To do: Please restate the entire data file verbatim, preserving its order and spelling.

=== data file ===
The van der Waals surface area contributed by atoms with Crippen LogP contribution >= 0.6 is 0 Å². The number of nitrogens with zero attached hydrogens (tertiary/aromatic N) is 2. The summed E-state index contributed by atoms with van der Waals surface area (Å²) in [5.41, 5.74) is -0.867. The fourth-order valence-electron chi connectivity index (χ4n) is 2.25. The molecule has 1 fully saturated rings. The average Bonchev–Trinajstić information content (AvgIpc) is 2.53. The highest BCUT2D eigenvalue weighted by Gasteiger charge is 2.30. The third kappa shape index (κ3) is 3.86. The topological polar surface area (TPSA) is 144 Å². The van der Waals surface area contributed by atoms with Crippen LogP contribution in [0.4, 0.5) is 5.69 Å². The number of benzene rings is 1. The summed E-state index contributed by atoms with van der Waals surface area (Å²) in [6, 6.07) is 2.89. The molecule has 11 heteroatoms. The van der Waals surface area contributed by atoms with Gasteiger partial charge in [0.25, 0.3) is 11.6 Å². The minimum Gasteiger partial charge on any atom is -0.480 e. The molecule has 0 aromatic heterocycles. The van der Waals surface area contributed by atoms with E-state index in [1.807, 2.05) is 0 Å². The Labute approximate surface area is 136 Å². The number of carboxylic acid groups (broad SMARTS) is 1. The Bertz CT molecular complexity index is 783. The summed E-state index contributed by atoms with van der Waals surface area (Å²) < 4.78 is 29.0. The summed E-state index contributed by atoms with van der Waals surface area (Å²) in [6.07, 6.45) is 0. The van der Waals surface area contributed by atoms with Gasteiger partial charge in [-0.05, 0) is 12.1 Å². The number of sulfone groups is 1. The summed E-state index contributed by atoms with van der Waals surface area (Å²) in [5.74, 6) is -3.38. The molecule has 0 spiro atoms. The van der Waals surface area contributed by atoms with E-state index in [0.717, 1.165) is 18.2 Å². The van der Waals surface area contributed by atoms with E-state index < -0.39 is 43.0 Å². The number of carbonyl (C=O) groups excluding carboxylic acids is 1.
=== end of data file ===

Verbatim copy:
The van der Waals surface area contributed by atoms with Crippen LogP contribution >= 0.6 is 0 Å². The number of nitrogens with zero attached hydrogens (tertiary/aromatic N) is 2. The summed E-state index contributed by atoms with van der Waals surface area (Å²) in [5.41, 5.74) is -0.867. The fourth-order valence-electron chi connectivity index (χ4n) is 2.25. The molecule has 1 fully saturated rings. The average Bonchev–Trinajstić information content (AvgIpc) is 2.53. The highest BCUT2D eigenvalue weighted by Gasteiger charge is 2.30. The third kappa shape index (κ3) is 3.86. The topological polar surface area (TPSA) is 144 Å². The van der Waals surface area contributed by atoms with Crippen LogP contribution in [0.4, 0.5) is 5.69 Å². The number of benzene rings is 1. The summed E-state index contributed by atoms with van der Waals surface area (Å²) in [6, 6.07) is 2.89. The molecule has 11 heteroatoms. The van der Waals surface area contributed by atoms with Gasteiger partial charge in [0.25, 0.3) is 11.6 Å². The minimum Gasteiger partial charge on any atom is -0.480 e. The molecule has 0 aromatic heterocycles. The van der Waals surface area contributed by atoms with E-state index in [1.807, 2.05) is 0 Å². The Labute approximate surface area is 136 Å². The number of carboxylic acid groups (broad SMARTS) is 1. The Bertz CT molecular complexity index is 783. The summed E-state index contributed by atoms with van der Waals surface area (Å²) < 4.78 is 29.0. The summed E-state index contributed by atoms with van der Waals surface area (Å²) in [6.07, 6.45) is 0. The van der Waals surface area contributed by atoms with Gasteiger partial charge in [-0.05, 0) is 12.1 Å². The number of sulfone groups is 1. The summed E-state index contributed by atoms with van der Waals surface area (Å²) in [5.74, 6) is -3.38. The molecule has 0 spiro atoms. The van der Waals surface area contributed by atoms with E-state index in [0.717, 1.165) is 18.2 Å². The van der Waals surface area contributed by atoms with E-state index < -0.39 is 43.0 Å². The number of carbonyl (C=O) groups excluding carboxylic acids is 1.